• Recognizable clinical subtypes of obstructive sleep apnea across international sleep centers: a cluster analysis

      Keenan, Brendan T; Kim, Jinyoung; Singh, Bhajan; Bittencourt, Lia; Chen, Ning-Hung; Cistulli, Peter A; Magalang, Ulysses J; McArdle, Nigel; Mindel, Jesse W; Benediktsdottir, Bryndis; et al. (Oxford University Press, 2018-03)
      STUDY OBJECTIVES: A recent study of patients with moderate-severe obstructive sleep apnea (OSA) in Iceland identified three clinical clusters based on symptoms and comorbidities. We sought to verify this finding in a new cohort in Iceland and examine the generalizability of OSA clusters in an international ethnically diverse cohort. METHODS: Using data on 972 patients with moderate-severe OSA (apnea-hypopnea index [AHI] ≥ 15 events per hour) recruited from the Sleep Apnea Global Interdisciplinary Consortium (SAGIC), we performed a latent class analysis of 18 self-reported symptom variables, hypertension, cardiovascular disease, and diabetes. RESULTS: The original OSA clusters of disturbed sleep, minimally symptomatic, and excessively sleepy replicated among 215 SAGIC patients from Iceland. These clusters also generalized to 757 patients from five other countries. The three clusters had similar average AHI values in both Iceland and the international samples, suggesting clusters are not driven by OSA severity; differences in age, gender, and body mass index were also generally small. Within the international sample, the three original clusters were expanded to five optimal clusters: three were similar to those in Iceland (labeled disturbed sleep, minimal symptoms, and upper airway symptoms with sleepiness) and two were new, less symptomatic clusters (labeled upper airway symptoms dominant and sleepiness dominant). The five clusters showed differences in demographics and AHI, although all were middle-aged (44.6-54.5 years), obese (30.6-35.9 kg/m2), and had severe OSA (42.0-51.4 events per hour) on average. CONCLUSIONS: Results confirm and extend previously identified clinical clusters in OSA. These clusters provide an opportunity for a more personalized approach to the management of OSA.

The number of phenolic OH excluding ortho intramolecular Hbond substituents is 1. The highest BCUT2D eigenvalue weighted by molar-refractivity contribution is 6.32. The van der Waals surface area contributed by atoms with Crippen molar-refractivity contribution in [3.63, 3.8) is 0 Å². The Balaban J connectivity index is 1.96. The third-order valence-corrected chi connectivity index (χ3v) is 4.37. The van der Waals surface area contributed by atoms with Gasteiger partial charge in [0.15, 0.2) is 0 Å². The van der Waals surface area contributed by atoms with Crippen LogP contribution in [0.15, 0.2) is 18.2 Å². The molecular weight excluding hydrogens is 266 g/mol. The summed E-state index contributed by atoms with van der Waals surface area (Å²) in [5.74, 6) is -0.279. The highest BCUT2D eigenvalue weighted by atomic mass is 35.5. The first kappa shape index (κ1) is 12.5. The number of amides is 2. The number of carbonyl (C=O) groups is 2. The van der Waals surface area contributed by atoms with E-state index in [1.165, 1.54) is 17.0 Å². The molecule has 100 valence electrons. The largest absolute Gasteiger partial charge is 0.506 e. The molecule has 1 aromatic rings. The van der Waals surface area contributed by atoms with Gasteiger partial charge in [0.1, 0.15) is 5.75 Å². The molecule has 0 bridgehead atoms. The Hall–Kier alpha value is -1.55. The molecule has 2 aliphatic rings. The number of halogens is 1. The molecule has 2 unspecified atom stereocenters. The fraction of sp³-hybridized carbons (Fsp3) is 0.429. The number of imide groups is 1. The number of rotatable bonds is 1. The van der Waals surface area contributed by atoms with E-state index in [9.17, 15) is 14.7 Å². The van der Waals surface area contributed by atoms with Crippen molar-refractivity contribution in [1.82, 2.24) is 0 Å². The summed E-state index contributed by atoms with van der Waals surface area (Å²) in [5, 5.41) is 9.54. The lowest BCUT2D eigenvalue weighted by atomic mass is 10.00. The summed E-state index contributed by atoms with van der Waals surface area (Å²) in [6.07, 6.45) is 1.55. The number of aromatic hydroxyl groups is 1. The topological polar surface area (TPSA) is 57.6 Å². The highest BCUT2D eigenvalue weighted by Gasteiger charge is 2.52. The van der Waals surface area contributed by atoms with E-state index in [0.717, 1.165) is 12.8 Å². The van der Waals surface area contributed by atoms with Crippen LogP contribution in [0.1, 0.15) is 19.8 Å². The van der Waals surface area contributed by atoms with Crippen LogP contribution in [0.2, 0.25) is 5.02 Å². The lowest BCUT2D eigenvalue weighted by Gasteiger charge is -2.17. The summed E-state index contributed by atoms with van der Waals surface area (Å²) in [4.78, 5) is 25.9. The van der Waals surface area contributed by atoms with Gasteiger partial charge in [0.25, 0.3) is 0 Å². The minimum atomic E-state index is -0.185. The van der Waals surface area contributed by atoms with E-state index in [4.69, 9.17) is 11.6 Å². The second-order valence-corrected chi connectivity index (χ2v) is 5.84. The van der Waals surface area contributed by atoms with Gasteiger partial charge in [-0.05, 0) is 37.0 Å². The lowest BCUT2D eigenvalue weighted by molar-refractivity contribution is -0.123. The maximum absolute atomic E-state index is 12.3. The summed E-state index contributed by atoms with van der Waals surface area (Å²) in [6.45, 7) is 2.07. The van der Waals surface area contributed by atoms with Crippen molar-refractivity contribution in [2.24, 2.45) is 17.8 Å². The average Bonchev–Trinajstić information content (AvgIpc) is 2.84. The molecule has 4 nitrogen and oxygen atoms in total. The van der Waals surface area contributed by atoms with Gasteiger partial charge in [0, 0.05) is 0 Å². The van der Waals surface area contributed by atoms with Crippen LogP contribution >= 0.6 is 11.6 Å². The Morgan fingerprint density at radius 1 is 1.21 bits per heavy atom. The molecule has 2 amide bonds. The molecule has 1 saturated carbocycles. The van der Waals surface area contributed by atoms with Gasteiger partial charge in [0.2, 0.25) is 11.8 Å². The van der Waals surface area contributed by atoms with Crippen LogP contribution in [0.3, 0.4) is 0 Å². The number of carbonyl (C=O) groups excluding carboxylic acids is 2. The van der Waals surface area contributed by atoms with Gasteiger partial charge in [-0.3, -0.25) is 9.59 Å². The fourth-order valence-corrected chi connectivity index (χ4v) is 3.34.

• Sleep duration and 24-hour ambulatory blood pressure in adults not on antihypertensive medications.

      Shulman, Rachel; Cohen, Debbie L; Grandner, Michael A; Gislason, Thorarinn; Pack, Allan I; Kuna, Samuel T; Townsend, Raymond R; Cohen, Jordana B; 1 Department of Medicine, Perelman School of Medicine, University of Pennsylvania, Philadelphia, Pennsylvania. 2 Renal-Electrolyte and Hypertension Division, Perelman School of Medicine, University of Pennsylvania, Philadelphia, Pennsylvania. 3 Sleep and Health Research Program, Department of Psychiatry, University of Arizona, Tucson, Arizona. 4 Department of Sleep Medicine, Landspitali - The National University Hospital of Iceland, Reykjavik, Iceland. 5 Faculty of Medicine, University of Iceland, Reykjavik, Iceland. 6 Center for Sleep and Circadian Neurobiology, University of Pennsylvania, Philadelphia, Pennsylvania. 7 Division of Sleep Medicine, Perelman School of Medicine, University of Pennsylvania, Philadelphia, Pennsylvania. 8 Department of Medicine, Corporal Michael J. Crescenz Veterans Affairs Medical Center, Philadelphia, Pennsylvania. 9 Center for Clinical Epidemiology and Biostatistics, Perelman School of Medicine, University of Pennsylvania, Philadelphia, Pennsylvania. (Wiley, 2018-12-01)
      Short sleep duration has been widely linked to increased cardiovascular morbidity and mortality. We performed a post hoc analysis of 24-hour ambulatory blood pressure monitoring (ABPM) in the Lifestyle Modification in Blood Pressure Lowering Study (LIMBS) and Penn Icelandic Sleep Apnea (PISA) Study. The 24-hour mean systolic blood pressure (BP) was 12.7 mm Hg higher in LIMBS (P < 0.001; n = 66) and 4.7 mm Hg higher in PISA (P = 0.005; n = 153) among participants with shorter sleep duration (less than 7 hours) compared to those with longer sleep duration (at least 7 hours). In multivariable adjusted models, shorter sleep duration was strongly associated with higher systolic BP on 24-hour ABPM, independent of nocturnal BP and in-office BP. There was no effect modification by obstructive sleep apnea. Adults with shorter sleep duration may benefit from screening with 24-hour ABPM to promote earlier detection of hypertension and potentially mitigate their increased risk for future cardiovascular disease.